The World of the Courtesan

As part of my October Blog Tour for Floats the Dark Shadow, I’ll be adding a couple of new pages to my website.

The first is The World of the Courtesan, which has bits and pieces of general history with a focus on the famous beauties of the Belle Époque. Among the courtesans are Marie Duplessis, Cora Pearl, Liane de Pougy and others.

La Belle Otero in one of her daring costumes.

La Belle Otero in one of her daring costumes.

There are photographs and posters of these courtesans from the fin-de-siècle

The ballerina Cléo de Mérode.

The ballerina Cléo de Mérode.

And there are paintings from many eras.

Henry Fuseli's painting, Courtesan.

Henry Fuseli’s painting, Courtesan.

There’s even one of the Greek namesake of the much loved heroine of Kerry Greenwood’s Miss Fisher’s Murder Mysteries, Phyrne Fisher, whose father really meant to name her Psyche, but was too drunk to get it right, and so got it delightfully wrong.

Click on the image to see the books.

Click on the image to see the books.

Come have a look and learn a little more about some of the fascinating women of the era.

Boldini's portrait of Sarah Bernhardt.  Click on the image to visit The World of the Courtesan.

Boldini’s portrait of Sarah Bernhardt. Click on the image to visit The World of the Courtesan.

Click on this link to follow the tour and win a copy of my multiple award-winning mystery.

Click on this link to follow the tour and win a copy of my multiple award-winning mystery.

Interview With Ingrid Hall

I’m delighted to present Ingrid Hall, unique author, savvy reviewer, and provider of book and manuscript services. Ingrid was the prime mover behind forming Indie and Proud, our diverse group of talented authors. Ingrid has two books available. There’s Granny Irene’s Guide to the Afterlife (provocatively sub-titled Revenge, Part 1) and the novella The Tunnel Betwixt which was inspired by her own near-death experience. It is deliciously described in a review by Lenora as “Dada-esque, surreal, pagan.

But there’s more ahead. Shimmying into her alter-ego Luna Ballantyne, she’s embarking on adventures in the (fictional) erotic realm.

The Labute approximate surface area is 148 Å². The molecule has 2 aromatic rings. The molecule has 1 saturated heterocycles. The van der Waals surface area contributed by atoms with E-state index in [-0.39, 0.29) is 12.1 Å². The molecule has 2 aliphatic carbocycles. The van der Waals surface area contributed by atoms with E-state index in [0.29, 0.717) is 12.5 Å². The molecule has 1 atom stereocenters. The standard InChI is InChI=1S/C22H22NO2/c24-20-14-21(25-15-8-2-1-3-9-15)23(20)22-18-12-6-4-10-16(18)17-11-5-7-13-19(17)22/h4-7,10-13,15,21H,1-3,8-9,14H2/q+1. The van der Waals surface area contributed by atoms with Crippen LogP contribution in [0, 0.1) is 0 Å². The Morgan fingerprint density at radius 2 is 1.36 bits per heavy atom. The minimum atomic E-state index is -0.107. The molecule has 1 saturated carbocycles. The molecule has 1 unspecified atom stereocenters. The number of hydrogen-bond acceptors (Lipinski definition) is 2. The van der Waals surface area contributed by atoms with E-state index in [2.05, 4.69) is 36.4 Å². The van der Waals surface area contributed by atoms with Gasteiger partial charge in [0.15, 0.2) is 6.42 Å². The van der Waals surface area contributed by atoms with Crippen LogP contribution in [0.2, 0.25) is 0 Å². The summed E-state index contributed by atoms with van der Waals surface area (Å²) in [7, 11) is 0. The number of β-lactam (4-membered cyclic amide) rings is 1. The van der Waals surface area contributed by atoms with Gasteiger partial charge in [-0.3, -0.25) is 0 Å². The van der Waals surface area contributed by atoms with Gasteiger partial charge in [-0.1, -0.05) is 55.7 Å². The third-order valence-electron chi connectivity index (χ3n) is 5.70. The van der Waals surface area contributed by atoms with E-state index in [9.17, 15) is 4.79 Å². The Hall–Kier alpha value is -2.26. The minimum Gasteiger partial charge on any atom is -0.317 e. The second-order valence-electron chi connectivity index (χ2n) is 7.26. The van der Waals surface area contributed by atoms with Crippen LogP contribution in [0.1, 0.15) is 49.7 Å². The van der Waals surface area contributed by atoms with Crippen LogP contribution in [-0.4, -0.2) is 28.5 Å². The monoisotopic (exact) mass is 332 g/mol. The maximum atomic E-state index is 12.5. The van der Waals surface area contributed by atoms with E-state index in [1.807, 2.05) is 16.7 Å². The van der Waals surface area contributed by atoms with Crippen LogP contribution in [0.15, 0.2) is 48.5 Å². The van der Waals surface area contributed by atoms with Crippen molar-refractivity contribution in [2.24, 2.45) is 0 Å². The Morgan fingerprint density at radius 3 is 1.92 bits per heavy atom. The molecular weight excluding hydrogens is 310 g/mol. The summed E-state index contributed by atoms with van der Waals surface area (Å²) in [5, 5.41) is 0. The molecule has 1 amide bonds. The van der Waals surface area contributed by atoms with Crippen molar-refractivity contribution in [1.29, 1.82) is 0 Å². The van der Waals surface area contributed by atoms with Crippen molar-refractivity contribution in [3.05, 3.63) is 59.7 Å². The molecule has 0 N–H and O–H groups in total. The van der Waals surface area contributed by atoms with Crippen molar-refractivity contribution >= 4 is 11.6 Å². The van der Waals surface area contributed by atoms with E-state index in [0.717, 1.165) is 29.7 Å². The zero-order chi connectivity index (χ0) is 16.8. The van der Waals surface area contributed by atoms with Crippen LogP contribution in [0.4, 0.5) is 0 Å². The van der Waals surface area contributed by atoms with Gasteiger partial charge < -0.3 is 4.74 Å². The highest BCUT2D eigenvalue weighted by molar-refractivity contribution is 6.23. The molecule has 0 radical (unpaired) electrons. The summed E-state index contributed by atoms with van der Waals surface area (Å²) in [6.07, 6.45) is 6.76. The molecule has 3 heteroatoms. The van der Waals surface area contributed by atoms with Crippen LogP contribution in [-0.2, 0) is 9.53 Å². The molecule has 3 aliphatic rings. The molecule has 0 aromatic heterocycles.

IngridHall

 

The Interview: How is constructing an erotic novel different from writing another genre?

Well, I guess the main part is the obvious part: the erotic content. I have read a lot of erotica/steamy romances over the years and I think I have a fairly good feel for the genre. I have written some fairly graphic scenes in a brothel for previous work, but because the emphasis in those scenes was very much on prostitutes/working girls, then they weren’t by definition erotic. I also think you have to have a clear idea in your head as to whether you are aiming for pure porn, or whether you are looking to introduce a romantic element and a story…I also believe that in order to write good erotica, you have to have lived and experienced (most) of it. I say most, because you always need to let your imagination run rip in whatever you are writing, but with something as detailed as this, then you kind of need to know what you are talking about. God forbid that you should write something, and the position/scene be completely unworkable in real life – Imagine the flak that you would cop for that! So, it is with a certain sense of trepidation that I am writing my One Night Stand Series, as I am a teeny bit nervous, seeing how there is quite a lot of “me” in there, as to how it will be perceived, especially among people who know me, but don’t really know that side of me.

Have you ever had a One Night Stand…and was it any good?

I didn’t meet my husband until I was thirty, and yes, it’s fair to say that I lived quite a wild life before then. I had several one night stands over the years, some of them were amazing, and some of them were a complete waste of time. I remember throwing one guy out of my house at about 04:00 a.m. because he was so boring, and I just thought that when I wake up, it isn’t going to be with you! Do I feel any guilt, or have any regrets? Well, yes, I have a few regrets about some of the dubious choices that I made, but do I feel any guilt or shame? No, absolutely not! I was a single woman, in the prime of her life…and I had fun.

Do you need to be in love with your hero to write a sexy book?

My hero in my upcoming book is a 17th Century Highwayman, who has travelled through time and has now found himself in the 21st Century. What’s not to love about him? I definitely have to have a mental connection with my hero. I have to understand what makes him tick, even if I don’t particularly like him. I definitely have to want to rip his clothes off at any given minute, and he DEFINITELY has to be amazing in bed. Does that mean I have to be in love with him? Hmmm, not too sure, I think provided he ticks all of those boxes, I could still have my fun with him and then cheerfully send him to the gallows…Does my heroine feel the same way, well, that’s the million dollar question, and as the series progresses, readers will see that my emphasis is definitely on the hero, as, unlike most erotic romance series the heroine changes with each new book!